Water availability is the first condition for germination of a viable and not dormant seed ( Carvalho & Nakagawa, 2012 ; Rego et al., 2011 ). Water deficit or excess directly influences germination, slowing it down and/or increasing it, and hinders oxygen uptake, reducing seedling survival ( Carvalho & Nakagawa, 2012 ; Marcos, 2015). Therefore, the ability to tolerate water deficit at different stages of plant development, including germination, can be a crucial factor in its establishment and survival in certain environments, depending in large part on the morphological, anatomical, and physiological characteristics of seed and plant ( Barbero et al., 2011 ).

In addition to water availability, high saline concentration is also considered a limiting factor to the germination process ( Taiz & Zeiger, 2013 ), acting to reduce the amount of water available and, consequently, affecting the germination percentage and speed of the seeds and the formation of normal seedlings ( Carvalho & Nakagawa, 2012 ). In addition, salinity can also lead to toxic effects on the seed, which can result in the embryo death ( Santos et al., 2016 ). However, tolerance or resistance to salinity varies according to species ( Gordin et al., 2012 ).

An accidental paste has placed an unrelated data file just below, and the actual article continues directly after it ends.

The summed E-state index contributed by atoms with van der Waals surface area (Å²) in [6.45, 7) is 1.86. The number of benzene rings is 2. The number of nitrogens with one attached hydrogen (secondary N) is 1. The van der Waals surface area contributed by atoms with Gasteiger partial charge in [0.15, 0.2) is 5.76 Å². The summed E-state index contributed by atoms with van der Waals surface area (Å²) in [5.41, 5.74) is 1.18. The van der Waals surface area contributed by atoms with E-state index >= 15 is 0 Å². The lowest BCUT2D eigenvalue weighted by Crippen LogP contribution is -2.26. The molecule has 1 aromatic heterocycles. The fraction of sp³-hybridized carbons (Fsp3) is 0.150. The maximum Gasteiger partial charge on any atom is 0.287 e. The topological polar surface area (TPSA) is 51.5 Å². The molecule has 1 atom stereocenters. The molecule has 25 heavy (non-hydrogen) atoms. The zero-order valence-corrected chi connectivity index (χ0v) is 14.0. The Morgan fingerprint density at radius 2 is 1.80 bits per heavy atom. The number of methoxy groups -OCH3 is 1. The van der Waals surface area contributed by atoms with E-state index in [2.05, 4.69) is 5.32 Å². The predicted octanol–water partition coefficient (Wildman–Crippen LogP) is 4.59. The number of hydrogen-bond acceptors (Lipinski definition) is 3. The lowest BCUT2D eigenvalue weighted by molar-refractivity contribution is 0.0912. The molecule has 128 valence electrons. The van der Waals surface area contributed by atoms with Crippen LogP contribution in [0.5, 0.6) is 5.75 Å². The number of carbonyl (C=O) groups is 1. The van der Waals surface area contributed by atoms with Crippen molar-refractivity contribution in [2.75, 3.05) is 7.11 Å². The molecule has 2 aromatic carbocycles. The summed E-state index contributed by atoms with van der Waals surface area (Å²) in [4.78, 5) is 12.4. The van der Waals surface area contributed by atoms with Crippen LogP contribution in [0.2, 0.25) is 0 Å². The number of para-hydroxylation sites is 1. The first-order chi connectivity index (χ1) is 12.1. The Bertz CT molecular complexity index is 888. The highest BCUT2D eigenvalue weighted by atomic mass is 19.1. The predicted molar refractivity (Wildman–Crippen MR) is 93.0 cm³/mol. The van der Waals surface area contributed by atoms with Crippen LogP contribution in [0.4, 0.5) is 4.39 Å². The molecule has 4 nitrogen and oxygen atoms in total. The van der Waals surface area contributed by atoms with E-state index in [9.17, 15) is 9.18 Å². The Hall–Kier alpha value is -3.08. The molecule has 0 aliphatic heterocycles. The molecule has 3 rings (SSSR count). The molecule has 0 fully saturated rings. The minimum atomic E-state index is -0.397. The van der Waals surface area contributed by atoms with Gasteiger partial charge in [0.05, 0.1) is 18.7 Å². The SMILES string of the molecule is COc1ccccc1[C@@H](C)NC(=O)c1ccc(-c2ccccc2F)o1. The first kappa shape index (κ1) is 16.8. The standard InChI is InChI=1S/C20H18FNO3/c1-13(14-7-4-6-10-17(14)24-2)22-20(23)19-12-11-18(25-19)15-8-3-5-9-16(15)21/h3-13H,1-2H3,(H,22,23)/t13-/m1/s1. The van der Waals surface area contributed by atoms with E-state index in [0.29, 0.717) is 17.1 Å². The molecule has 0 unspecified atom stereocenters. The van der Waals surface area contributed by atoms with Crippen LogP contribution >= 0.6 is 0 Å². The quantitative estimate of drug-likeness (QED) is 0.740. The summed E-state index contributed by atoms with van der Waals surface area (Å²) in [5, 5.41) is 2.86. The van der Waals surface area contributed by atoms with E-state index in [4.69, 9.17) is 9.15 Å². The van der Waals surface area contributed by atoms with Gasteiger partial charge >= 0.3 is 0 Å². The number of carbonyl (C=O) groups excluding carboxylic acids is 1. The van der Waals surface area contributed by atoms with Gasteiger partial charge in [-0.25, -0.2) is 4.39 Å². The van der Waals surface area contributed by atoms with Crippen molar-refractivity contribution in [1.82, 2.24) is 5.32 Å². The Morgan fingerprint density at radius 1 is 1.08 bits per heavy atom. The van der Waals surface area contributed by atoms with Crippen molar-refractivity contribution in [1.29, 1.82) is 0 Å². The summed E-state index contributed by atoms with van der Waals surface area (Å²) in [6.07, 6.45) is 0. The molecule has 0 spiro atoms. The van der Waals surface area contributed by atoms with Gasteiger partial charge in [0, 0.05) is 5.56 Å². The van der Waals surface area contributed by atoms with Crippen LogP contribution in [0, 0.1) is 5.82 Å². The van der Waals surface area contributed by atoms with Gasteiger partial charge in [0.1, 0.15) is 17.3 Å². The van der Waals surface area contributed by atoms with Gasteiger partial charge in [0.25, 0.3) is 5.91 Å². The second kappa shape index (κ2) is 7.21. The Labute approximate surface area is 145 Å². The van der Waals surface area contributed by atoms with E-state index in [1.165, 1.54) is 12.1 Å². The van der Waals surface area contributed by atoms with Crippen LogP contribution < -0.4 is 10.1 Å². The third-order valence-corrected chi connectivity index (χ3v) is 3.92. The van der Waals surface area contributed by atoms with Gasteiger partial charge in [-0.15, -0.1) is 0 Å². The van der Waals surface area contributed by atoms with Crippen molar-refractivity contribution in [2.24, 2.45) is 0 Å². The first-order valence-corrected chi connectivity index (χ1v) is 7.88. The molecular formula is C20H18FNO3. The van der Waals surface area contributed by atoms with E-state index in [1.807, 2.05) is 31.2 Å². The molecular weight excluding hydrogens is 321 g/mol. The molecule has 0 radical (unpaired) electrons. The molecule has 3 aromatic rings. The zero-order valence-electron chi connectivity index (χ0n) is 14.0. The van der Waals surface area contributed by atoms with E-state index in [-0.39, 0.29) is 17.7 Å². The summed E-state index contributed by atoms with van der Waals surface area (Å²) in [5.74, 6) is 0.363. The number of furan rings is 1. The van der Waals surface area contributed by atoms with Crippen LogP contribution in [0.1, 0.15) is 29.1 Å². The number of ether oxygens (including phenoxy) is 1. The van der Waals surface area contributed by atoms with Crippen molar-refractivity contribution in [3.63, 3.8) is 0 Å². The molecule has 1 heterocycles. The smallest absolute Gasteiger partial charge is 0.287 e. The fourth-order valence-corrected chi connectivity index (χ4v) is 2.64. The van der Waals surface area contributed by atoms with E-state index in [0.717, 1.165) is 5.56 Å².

Knowledge about tolerance to water and saline stress of native forest species is still incipient, as in the case of Parkia platycephala Benth. Such information is of relevance for species conservation, in addition to serving as subsidy for studies addressing the implementation of forest projects, such as recovery and/or restoration of degraded areas, integration systems, etc. Parkia platycephala, popularly known as acorn fava or faveira , which belongs to the Fabaceae family, occurs in the northeastern part of Brazil in transition areas between the Cerrado (Brazilian savannah biome) or the Atlantic Forest and the Caatinga (Brazilian savannah). The wood of this species is used in the manufacturing of boxes, boards for internal divisions in small constructions, linings, toys, as well as firewood and coal ( Lorenzi, 2002 ). Parkia platycephala also presents a potential use in integrating systems of agricultural, forestry and pastoral activities not only because of its plasticity and rapid growth, but also of its fruits (pods), which are an excellent food source for ruminants when ripe ( Alves et al., 2007 ), an extremely important characteristic especially in regions where herds undergo food shortage during certain periods of the year.